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Children of Chinese elite walk red line in quest for ‘perfection’

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Danielle Liu (left) watches Miona Milakov walk with a book balanced on her head during an etiquette and manners class in central Shanghai. HECTOR RETAMAL/afp

Children of Chinese elite walk red line in quest for ‘perfection’

Danielle Liu stares straight ahead, a book balanced precariously on her head, and carefully walks along a red line on the floor.

The 10-year-old’s mother hopes the exercise will help make Danielle “a little lady” and allow her to shine among the offspring of China’s ultra-competitive elite.

Danielle is with seven other young children spending their Saturday holed up on the top floor of a five-star hotel in central Shanghai for a class in etiquette and manners.

The four boys look dapper in bow ties, suits and shiny black shoes. The four girls are all billowing dresses and angelic smiles.

“You have a stability problem,” Guillaume de Bernadac, the self-styled French doyen of all things etiquette in Shanghai, tells one boy of his attempt to walk and keep the book on his head.

If the children, who in this class are aged between nearly seven and 11, enjoy that exercise, they are less keen on having to sit straight and keep their elbows off the table at lunch.

“I’m scared,” Zachary repeats as he attempts to eat his pea-and-mint soup while keeping two pieces of white paper tucked under his armpits.

The paper is to ensure they eat with their elbows in, but soon enough, the carpeted floor is littered with A4.

The children also have a red ribbon tied behind their shoulders to stop them slouching. Those that do are gently upbraided by de Bernadac or his staff in English or Chinese.

‘Fierce competition’

Danielle’s mother Cheng Liyan, who also uses the English name Shirley, wants her only child to be “perfect”.

“To be lady-like, to be athletic, also academic, I hope she can develop herself in an all-round way,” said Cheng, a teacher, in near-faultless English.

Danielle already takes part in extra-curricular swimming, piano and dancing, which is her favourite.

“I always talk to her and ask if she likes it,” said Cheng, but admitted there is “fierce competition” to stand out in Shanghai, China’s most international city and which has a population of about 25 million.

Cheng and the other parents pay the 31-year-old de Bernadac 2,688 yuan ($390) for four hours of practical instruction for one child.

Against a soundtrack of classical music, the children learn social skills, dining manners and deportment – hence the books on heads to teach them to walk nicely.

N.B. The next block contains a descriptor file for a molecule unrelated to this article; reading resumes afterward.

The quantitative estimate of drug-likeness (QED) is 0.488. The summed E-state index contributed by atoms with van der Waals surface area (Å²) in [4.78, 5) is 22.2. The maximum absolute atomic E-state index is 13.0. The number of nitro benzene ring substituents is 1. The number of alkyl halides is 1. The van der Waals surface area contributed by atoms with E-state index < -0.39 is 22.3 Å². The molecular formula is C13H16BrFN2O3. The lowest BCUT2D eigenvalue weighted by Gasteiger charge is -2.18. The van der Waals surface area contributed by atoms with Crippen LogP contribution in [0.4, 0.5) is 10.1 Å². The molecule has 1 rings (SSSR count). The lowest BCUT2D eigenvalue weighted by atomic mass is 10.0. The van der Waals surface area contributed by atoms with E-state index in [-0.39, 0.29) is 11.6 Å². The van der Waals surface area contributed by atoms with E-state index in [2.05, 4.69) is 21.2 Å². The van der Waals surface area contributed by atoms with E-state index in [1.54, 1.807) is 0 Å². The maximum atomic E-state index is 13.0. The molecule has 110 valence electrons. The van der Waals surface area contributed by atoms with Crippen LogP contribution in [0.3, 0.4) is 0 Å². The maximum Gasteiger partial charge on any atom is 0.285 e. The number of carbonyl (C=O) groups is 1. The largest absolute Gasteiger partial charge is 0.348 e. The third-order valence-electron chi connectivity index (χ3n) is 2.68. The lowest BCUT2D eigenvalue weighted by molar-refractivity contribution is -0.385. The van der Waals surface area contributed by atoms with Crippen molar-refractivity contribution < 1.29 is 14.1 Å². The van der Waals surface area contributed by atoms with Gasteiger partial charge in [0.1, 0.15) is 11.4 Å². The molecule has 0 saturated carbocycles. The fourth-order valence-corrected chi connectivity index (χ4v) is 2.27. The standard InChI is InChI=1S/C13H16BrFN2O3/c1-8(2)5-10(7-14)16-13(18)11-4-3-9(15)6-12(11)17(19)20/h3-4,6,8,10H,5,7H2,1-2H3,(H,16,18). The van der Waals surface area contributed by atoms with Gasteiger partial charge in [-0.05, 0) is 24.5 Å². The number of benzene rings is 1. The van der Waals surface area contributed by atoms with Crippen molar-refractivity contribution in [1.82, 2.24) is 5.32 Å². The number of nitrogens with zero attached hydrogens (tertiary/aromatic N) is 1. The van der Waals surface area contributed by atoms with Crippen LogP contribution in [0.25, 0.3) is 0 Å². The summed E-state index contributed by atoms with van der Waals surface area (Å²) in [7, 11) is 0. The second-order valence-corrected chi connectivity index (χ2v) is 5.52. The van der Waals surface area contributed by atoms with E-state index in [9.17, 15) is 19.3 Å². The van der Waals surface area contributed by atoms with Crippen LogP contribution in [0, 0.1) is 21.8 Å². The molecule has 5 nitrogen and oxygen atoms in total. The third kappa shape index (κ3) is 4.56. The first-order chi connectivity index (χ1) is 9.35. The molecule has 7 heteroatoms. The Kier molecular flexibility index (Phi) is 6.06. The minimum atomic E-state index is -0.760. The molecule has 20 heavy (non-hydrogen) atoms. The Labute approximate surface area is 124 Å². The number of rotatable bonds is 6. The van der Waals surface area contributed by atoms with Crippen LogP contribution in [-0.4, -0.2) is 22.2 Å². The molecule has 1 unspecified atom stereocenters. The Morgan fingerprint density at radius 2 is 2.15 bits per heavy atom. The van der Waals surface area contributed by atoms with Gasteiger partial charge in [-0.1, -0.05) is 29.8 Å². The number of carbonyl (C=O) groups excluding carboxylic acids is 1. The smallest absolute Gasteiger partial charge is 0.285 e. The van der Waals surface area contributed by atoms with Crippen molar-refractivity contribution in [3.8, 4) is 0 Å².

Other exercises include how to introduce themselves and greet people, including “air kisses”, and even what topics are appropriate to discuss at the dinner table.

De Bernadac, who first came to China as a student, says that demand has surged since he started his company Academie de Bernadac in 2014.

Shanghai authorities recently approached him about designing programmes for schools across the city and he also does classes for adults and private firms.

‘Fast-tracked to adulthood’

De Bernadac is adamant that he is not simply trying to make the kids more Western. “Our point is really to say if you go abroad, or even within China if you move to an international environment where you may be facing other cultures, we give you the keys to adapt,” he said.

De Bernadac has no formal training, but according to him, his great grandfather and his great-great uncle were sent to Morocco in the 1920s as tutors to the nobility.

Among the subjects they taught was “how to be polite, how to behave” and the then-future king, Hassan II, was among their students, he said.

De Bernadac, who sports a cravat and well-rehearsed smile, said that the interest in his classes in Shanghai and other main cities in China shows the country wants to be “part of the global village”.

“The elite are ready to make some effort, some steps, towards the international community,” he added.

Cheng, sitting elegantly next to daughter Danielle when class is done, brushes off concerns that at their age, these children should be playing outside and having fun.

Apart from the dining part, the children mainly seem to enjoy being fast-tracked to adulthood.

“Kids should be kids, that’s true, but at least they should have some discipline,” said Cheng.

She explained: “For example in a public situation, they can’t yell, they can’t scream. It’s so inappropriate.”

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